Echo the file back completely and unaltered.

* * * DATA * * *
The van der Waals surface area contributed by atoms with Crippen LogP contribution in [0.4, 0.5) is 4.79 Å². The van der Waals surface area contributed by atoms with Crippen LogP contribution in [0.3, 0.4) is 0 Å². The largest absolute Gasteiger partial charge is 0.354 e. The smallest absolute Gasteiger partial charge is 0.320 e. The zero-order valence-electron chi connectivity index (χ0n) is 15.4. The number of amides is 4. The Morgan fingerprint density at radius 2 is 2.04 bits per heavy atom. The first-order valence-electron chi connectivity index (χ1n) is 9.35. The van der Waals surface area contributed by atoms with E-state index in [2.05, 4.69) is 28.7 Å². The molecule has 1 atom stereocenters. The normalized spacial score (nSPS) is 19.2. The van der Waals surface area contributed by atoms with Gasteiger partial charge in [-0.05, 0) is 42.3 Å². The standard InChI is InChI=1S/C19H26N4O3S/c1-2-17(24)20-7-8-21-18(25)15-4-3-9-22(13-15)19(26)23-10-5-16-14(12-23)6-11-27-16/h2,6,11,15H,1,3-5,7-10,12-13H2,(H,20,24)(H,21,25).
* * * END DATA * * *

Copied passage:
The van der Waals surface area contributed by atoms with Crippen LogP contribution in [0.4, 0.5) is 4.79 Å². The van der Waals surface area contributed by atoms with Crippen LogP contribution in [0.3, 0.4) is 0 Å². The largest absolute Gasteiger partial charge is 0.354 e. The smallest absolute Gasteiger partial charge is 0.320 e. The zero-order valence-electron chi connectivity index (χ0n) is 15.4. The number of amides is 4. The Morgan fingerprint density at radius 2 is 2.04 bits per heavy atom. The first-order valence-electron chi connectivity index (χ1n) is 9.35. The van der Waals surface area contributed by atoms with E-state index in [2.05, 4.69) is 28.7 Å². The molecule has 1 atom stereocenters. The normalized spacial score (nSPS) is 19.2. The van der Waals surface area contributed by atoms with Gasteiger partial charge in [-0.05, 0) is 42.3 Å². The standard InChI is InChI=1S/C19H26N4O3S/c1-2-17(24)20-7-8-21-18(25)15-4-3-9-22(13-15)19(26)23-10-5-16-14(12-23)6-11-27-16/h2,6,11,15H,1,3-5,7-10,12-13H2,(H,20,24)(H,21,25).